Center for Pacific War Studies

The Center for Pacific War Studies contains thousands of manuscript collections, recordings, photographs, artwork and publications that can be made available to researchers by appointment. Our research center focuses on educating and inspiring present and future generations about World War II in the Pacific Theater and the relevance of its lessons.

Due to an upcoming renovation, the Center for Pacific War Studies is temporarily unable to assist researchers. During this period, the Collections and Archives department will be focusing on research and collections care in order to renovate and update the George Bush Gallery.

We encourage all researchers to search the digitized material and oral histories currently available on our website. Additional questions or concerns can be submitted to the archives email address at


Researchers who are considering a visit to the Center for Pacific War Studies are welcome. Staff will work with individuals to determine what materials in the collections match research needs. Please contact us for a research consultation and to schedule an appointment. (Please note that if a visit to the Museum is determined to be necessary, an appointment must be made at least 48 hours in advance of the intended visit.)

Research requests that do not require a visit to the Museum are also welcome. Archivists will conduct 30-minutes of research for such requests.

Digital Archive

The Digital Archive is a major initiative of the Center for Pacific War Studies, a premier destination for Pacific War research at the National Museum of the Pacific War.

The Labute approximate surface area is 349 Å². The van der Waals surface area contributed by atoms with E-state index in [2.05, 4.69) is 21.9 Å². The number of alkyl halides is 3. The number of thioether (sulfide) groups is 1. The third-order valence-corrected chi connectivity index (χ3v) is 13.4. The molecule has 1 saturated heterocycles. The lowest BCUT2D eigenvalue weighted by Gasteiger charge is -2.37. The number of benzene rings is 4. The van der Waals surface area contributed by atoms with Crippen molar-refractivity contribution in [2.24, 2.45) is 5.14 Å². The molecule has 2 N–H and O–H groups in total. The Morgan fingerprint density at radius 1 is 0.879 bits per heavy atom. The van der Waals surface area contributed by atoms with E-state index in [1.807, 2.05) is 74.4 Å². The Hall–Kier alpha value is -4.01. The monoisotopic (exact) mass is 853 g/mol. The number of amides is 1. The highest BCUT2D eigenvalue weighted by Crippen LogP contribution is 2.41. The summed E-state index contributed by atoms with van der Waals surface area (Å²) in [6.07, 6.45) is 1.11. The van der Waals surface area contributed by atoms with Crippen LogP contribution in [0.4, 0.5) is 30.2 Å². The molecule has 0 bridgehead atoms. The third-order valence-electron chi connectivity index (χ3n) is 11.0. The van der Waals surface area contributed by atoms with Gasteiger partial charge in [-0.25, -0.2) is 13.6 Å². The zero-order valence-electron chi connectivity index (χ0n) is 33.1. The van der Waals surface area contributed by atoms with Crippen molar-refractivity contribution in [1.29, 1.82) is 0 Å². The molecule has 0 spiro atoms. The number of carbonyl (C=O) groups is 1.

The Digital Archive presents a select number of digitized collections from the Center's archives. Please note that collections and material are continuously being added and represent only a small portion of the archives' physical holdings.


The Digital Archive includes images and text that may be of a graphic or disturbing nature that may not be suitable for some users. At times, the language in original documents may be racist and denigrating. Photographs may contain scenes of death, brutality, and other objectionable imagery.

View the Digital Archive

When we discovered the online oral history collection at the National Museum of the Pacific War, we were like kids in a candy store. The stories were jaw-dropping, and the sheer volume of material allowed us to find a voice for just about any Pacific War storyline, combat or not.

Dan Wolf
Producer of the Pacific War in Color